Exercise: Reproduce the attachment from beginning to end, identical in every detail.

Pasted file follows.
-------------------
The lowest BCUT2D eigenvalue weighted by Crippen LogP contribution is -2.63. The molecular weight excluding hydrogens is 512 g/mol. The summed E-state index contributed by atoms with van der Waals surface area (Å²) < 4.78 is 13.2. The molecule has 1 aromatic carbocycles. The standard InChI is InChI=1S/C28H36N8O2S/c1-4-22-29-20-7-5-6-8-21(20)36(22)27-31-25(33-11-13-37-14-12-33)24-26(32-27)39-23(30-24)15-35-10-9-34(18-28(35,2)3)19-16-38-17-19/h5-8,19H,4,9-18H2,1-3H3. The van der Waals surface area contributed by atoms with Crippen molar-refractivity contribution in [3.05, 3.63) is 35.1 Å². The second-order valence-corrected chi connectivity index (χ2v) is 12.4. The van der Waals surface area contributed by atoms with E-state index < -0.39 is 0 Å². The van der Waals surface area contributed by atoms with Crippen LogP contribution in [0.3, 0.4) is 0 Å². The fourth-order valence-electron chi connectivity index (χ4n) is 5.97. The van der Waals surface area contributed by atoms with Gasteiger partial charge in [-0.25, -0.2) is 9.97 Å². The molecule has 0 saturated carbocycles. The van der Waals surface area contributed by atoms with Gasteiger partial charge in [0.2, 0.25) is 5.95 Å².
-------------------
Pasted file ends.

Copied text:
The lowest BCUT2D eigenvalue weighted by Crippen LogP contribution is -2.63. The molecular weight excluding hydrogens is 512 g/mol. The summed E-state index contributed by atoms with van der Waals surface area (Å²) < 4.78 is 13.2. The molecule has 1 aromatic carbocycles. The standard InChI is InChI=1S/C28H36N8O2S/c1-4-22-29-20-7-5-6-8-21(20)36(22)27-31-25(33-11-13-37-14-12-33)24-26(32-27)39-23(30-24)15-35-10-9-34(18-28(35,2)3)19-16-38-17-19/h5-8,19H,4,9-18H2,1-3H3. The van der Waals surface area contributed by atoms with Crippen molar-refractivity contribution in [3.05, 3.63) is 35.1 Å². The second-order valence-corrected chi connectivity index (χ2v) is 12.4. The van der Waals surface area contributed by atoms with E-state index < -0.39 is 0 Å². The van der Waals surface area contributed by atoms with Crippen LogP contribution in [0.3, 0.4) is 0 Å². The fourth-order valence-electron chi connectivity index (χ4n) is 5.97. The van der Waals surface area contributed by atoms with Gasteiger partial charge in [-0.25, -0.2) is 9.97 Å². The molecule has 0 saturated carbocycles. The van der Waals surface area contributed by atoms with Gasteiger partial charge in [0.2, 0.25) is 5.95 Å².